Also at this time, common-law relationships were given the same legal strength as full marriages, partly as a matter of revolutionary principle to overthrow the old bourgeois morality and partly to recognise the reality as it stood - common-law relationships were already a fact.

Soviet males were delighted with this new sexual order and as a result the fluidity and casualness of relationships increased dramatically. This process was assisted by the revolutionary mood and the disjointed nature of post-war NEP society and the disruption to pre-war relationships that the turmoil of war had caused. One unfortunate side-effect was that many Soviet women found themselves swiftly rejected when they became pregnant.

Assaulted both by male opportunism and revolutionary feminist ideology, conventional relationships were on the decline and the burden on the state increased as the number of orphans and absent fathers who refused to pay alimony mushroomed. This was aggravated by the fact that adoption was made illegal in 1918. As a result of the Revolution, the First World and the Civil Wars and the new notions of morality, there was such a number of orphans (7 million in 1921) that the state was unable to cope and "gangs of homeless children, viscous and undomesticated... infested squalid city slums" [5].

It must have seemed to any observer arriving from abroad at that time - as Protazanov had done - that, however noble the concept of sexual freedom and the creation of new less repressive notions of family units as revolutionary ideals may have been, it was ruining the very fabric of society and a return to traditional family and society values was called for.

Mars: The anti-domestic

Analysing Mars we can see it is Los's refuge from the world of hard practical problems - making a relationship, a marriage and society work. Dissatisfied with the prosaic qualities of domestic life resulting in his relationship with Natasha, he seeks a higher more exalted form of love. Aelita is a queen, and her appearance contrasts markedly with Natasha's, with Aelita looking like a classical statue with hard sculpted hair and a marble-white face, moving in slow, gracious but somewhat stiff movements. Even Aelita's very name suggests a classical sort of detachment.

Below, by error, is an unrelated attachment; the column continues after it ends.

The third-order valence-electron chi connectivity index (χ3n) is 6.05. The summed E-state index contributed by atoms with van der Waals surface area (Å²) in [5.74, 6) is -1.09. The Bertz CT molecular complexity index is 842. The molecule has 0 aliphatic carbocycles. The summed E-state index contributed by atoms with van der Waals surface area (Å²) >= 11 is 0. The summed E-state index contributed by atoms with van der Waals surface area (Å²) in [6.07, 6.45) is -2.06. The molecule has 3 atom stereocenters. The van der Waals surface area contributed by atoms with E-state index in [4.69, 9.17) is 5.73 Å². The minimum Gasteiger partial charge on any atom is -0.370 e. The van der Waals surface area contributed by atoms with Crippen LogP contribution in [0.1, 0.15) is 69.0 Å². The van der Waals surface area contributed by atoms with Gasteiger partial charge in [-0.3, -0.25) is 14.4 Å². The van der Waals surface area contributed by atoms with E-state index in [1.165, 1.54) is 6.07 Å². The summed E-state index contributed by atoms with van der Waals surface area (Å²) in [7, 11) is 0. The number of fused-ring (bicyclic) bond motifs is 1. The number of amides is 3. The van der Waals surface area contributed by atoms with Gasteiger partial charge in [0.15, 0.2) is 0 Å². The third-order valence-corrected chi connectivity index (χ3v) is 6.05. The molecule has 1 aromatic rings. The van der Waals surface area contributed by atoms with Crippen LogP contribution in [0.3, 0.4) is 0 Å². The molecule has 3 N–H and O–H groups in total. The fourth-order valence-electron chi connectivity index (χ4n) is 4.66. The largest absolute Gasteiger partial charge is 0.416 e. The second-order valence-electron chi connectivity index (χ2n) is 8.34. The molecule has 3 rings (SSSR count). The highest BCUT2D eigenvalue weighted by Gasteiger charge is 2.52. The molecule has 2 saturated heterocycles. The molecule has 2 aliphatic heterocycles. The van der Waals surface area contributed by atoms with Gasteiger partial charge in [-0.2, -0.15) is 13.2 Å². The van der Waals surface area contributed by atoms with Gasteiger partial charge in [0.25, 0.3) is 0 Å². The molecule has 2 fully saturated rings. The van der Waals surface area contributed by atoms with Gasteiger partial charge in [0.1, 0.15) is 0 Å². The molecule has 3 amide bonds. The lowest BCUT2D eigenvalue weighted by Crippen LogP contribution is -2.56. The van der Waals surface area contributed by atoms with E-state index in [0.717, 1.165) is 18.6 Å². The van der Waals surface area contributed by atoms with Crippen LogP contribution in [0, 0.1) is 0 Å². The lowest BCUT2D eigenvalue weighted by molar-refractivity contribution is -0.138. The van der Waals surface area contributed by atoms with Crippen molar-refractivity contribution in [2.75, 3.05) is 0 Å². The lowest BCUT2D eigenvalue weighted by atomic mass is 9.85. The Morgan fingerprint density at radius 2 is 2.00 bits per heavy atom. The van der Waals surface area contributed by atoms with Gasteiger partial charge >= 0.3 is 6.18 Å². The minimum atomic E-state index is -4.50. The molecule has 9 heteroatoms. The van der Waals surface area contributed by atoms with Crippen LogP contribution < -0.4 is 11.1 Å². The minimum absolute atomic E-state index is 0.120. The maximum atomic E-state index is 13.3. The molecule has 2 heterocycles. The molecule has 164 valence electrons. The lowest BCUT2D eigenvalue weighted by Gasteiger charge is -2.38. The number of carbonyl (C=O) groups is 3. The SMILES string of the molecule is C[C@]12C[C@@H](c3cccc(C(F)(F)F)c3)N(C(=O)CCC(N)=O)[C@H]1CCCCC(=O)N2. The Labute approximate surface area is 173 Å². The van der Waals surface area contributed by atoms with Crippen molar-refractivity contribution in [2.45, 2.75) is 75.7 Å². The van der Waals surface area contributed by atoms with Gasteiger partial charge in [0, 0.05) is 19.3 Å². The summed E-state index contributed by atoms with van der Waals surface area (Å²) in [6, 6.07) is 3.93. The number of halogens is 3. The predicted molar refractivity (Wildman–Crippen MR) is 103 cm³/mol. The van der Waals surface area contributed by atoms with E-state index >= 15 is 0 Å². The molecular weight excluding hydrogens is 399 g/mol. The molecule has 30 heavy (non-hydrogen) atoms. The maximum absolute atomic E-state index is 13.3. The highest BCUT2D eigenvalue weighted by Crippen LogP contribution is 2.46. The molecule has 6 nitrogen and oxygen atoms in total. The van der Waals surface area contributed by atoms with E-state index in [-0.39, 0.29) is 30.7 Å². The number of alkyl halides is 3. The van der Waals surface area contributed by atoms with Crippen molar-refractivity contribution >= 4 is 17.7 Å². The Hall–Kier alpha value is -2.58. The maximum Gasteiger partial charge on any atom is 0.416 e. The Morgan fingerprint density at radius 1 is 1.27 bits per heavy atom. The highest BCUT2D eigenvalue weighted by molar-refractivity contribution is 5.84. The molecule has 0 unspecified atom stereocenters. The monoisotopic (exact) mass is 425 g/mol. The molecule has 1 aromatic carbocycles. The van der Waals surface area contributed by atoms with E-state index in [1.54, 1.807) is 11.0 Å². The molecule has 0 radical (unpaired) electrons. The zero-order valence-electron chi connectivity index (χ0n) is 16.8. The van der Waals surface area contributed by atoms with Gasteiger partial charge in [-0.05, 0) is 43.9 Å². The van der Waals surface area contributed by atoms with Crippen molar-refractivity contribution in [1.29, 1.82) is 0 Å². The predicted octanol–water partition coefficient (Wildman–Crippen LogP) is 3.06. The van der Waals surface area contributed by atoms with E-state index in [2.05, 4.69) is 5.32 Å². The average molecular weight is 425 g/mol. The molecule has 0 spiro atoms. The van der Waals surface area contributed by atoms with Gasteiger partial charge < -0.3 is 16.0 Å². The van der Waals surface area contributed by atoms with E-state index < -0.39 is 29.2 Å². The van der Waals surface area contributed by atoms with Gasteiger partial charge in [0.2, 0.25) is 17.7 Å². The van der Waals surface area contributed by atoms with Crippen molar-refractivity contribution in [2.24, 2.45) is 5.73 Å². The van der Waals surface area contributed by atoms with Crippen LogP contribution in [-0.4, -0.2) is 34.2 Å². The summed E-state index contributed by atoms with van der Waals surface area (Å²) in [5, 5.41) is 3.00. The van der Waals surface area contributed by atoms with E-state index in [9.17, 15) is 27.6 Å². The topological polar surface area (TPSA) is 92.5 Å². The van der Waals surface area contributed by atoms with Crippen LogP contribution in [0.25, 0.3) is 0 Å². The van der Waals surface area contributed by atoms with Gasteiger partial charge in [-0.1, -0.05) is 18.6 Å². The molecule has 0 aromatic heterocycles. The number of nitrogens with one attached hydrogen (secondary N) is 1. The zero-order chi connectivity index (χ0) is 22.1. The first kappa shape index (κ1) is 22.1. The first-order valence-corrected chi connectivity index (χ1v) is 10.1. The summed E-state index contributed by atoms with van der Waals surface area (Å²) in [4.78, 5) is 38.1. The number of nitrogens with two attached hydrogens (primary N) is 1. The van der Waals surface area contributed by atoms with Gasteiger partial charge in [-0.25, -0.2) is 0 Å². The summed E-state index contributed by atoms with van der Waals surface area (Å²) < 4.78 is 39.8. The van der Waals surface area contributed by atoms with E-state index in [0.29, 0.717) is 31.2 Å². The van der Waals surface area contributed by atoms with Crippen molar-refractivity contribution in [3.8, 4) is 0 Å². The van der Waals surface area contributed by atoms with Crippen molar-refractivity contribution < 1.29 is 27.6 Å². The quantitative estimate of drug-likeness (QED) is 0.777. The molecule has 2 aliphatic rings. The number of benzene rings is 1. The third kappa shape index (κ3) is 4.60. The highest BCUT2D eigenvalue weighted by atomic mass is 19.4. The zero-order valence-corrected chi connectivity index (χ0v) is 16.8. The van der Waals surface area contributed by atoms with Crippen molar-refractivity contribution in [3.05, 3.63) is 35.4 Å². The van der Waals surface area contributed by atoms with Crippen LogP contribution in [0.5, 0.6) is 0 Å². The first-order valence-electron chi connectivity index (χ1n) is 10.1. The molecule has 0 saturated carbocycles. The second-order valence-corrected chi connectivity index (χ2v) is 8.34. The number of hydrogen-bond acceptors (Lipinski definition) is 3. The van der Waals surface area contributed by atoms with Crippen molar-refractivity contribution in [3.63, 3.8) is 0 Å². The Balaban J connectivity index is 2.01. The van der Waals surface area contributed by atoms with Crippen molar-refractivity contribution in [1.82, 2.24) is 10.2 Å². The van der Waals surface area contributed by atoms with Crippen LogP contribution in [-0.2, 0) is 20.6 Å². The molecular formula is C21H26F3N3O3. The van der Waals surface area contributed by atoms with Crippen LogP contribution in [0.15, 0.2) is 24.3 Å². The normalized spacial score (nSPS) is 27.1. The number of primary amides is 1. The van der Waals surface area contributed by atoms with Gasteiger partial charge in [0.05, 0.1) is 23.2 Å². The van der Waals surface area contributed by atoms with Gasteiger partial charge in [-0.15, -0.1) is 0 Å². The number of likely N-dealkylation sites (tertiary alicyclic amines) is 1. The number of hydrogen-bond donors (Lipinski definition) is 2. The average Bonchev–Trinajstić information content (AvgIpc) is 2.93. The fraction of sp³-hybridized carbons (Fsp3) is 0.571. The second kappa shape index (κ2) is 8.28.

Natasha, however, is portrayed by Protazanov as the more attractive of the two. Her face is radiant and framed by soft wispish curls and her movements free and natural. To emphasise Protazanov's approval of her, she is a committed Communist and engages actively with society to help others; she works is at a refugee check-point and then an orphanage and participates in voluntary events in her spare time. Natasha - in contrast to Aelita - is a distinctly Russian name.

Natasha as well as getting heavily involved in public-spirited activities is also devoted to their domestic life. She is frequently shown in a domestic setting whereas Mars in general, and Aelita in particular, exhibit no such domestic acts as eating, cooking, or caring for people. Even when Tuskub sleeps he does so in a very un-room-like setting; indeed the atmosphere is more like that of a public space such as a square or a park. A direct contrast is made by adjoining shots of the regal Aelita with Natasha hard at work washing.

As well as contrasting differences in the two women, these scenes show how in Los's mind Aelita is, in effect, the result of his opinions of Natasha and a substitution for her. Later this substitution is stressed still further when Aelita becomes Natasha, first when the former is embraced by Los and secondly when Los tries to push Aelita off the staircase.

Los's fantasies totally enthrall him. Aelita, already composed of everything which Los isn't happy in Natasha, is depicted as being formed in accordance with the fantasies of male domination in a relationship which seems almost narcissistic and adolescent; she is naive and manipulable, she needs to be taught by Los how to kiss; she is obsessed by his image and desperate to try and see him; she is prepared to sacrifice herself for him, putting herself in danger for him and even murdering to get to him.

Mars: Out of time

Whereas Moscow, East and West can easily be equated with a temporal meaning, Mars stands curiously resistant to being placed on this axis. The appearance is futuristic, with Ekster and Rabinovich's famed set designs and costumes. Even the technology shows evidence of being far ahead of Earth with the capacity to freeze and unfreeze people and an interplanetary telescope with impressive resolution.

With this degree of advancement a Utopia might be expected but the political mood turns out to be definitely medieval, with a harshly hierarchical militarised feudal system, devoid of emotion, in operation. The whole atmosphere is caught between sheer idealistic hypermodernity and its harsh angularity and oppressive qualities.